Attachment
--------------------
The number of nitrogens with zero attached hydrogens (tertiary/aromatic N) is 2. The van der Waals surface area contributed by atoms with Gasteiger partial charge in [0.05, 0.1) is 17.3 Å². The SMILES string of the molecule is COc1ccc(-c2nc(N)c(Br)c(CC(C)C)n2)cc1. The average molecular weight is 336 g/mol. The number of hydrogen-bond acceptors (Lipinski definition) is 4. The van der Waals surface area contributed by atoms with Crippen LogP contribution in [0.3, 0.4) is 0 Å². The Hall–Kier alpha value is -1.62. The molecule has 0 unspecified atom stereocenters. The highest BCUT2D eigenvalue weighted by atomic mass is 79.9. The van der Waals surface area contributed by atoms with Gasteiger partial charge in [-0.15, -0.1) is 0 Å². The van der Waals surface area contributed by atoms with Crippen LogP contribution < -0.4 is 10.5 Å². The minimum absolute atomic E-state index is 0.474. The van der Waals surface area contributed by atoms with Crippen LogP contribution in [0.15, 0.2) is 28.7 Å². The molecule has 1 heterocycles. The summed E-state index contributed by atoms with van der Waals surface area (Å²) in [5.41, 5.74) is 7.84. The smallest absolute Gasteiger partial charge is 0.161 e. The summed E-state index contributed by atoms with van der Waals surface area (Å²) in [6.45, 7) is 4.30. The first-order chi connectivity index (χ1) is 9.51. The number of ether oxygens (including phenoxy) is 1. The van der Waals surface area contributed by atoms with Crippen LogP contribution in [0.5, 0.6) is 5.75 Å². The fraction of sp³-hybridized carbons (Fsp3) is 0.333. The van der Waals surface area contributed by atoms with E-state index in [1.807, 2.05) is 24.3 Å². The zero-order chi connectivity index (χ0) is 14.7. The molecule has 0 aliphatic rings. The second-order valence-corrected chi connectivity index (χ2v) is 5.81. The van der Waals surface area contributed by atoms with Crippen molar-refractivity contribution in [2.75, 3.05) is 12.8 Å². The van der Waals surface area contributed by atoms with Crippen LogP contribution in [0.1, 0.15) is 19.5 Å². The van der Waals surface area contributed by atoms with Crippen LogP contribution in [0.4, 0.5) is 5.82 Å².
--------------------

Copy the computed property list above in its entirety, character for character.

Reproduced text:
The number of nitrogens with zero attached hydrogens (tertiary/aromatic N) is 2. The van der Waals surface area contributed by atoms with Gasteiger partial charge in [0.05, 0.1) is 17.3 Å². The SMILES string of the molecule is COc1ccc(-c2nc(N)c(Br)c(CC(C)C)n2)cc1. The average molecular weight is 336 g/mol. The number of hydrogen-bond acceptors (Lipinski definition) is 4. The van der Waals surface area contributed by atoms with Crippen LogP contribution in [0.3, 0.4) is 0 Å². The Hall–Kier alpha value is -1.62. The molecule has 0 unspecified atom stereocenters. The highest BCUT2D eigenvalue weighted by atomic mass is 79.9. The van der Waals surface area contributed by atoms with Gasteiger partial charge in [-0.15, -0.1) is 0 Å². The van der Waals surface area contributed by atoms with Crippen LogP contribution < -0.4 is 10.5 Å². The minimum absolute atomic E-state index is 0.474. The van der Waals surface area contributed by atoms with Crippen LogP contribution in [0.15, 0.2) is 28.7 Å². The molecule has 1 heterocycles. The summed E-state index contributed by atoms with van der Waals surface area (Å²) in [5.41, 5.74) is 7.84. The smallest absolute Gasteiger partial charge is 0.161 e. The summed E-state index contributed by atoms with van der Waals surface area (Å²) in [6.45, 7) is 4.30. The first-order chi connectivity index (χ1) is 9.51. The number of ether oxygens (including phenoxy) is 1. The van der Waals surface area contributed by atoms with Crippen LogP contribution in [0.5, 0.6) is 5.75 Å². The fraction of sp³-hybridized carbons (Fsp3) is 0.333. The van der Waals surface area contributed by atoms with E-state index in [1.807, 2.05) is 24.3 Å². The zero-order chi connectivity index (χ0) is 14.7. The molecule has 0 aliphatic rings. The second-order valence-corrected chi connectivity index (χ2v) is 5.81. The van der Waals surface area contributed by atoms with Crippen molar-refractivity contribution in [2.75, 3.05) is 12.8 Å². The van der Waals surface area contributed by atoms with Crippen LogP contribution in [0.1, 0.15) is 19.5 Å². The van der Waals surface area contributed by atoms with Crippen LogP contribution in [0.4, 0.5) is 5.82 Å².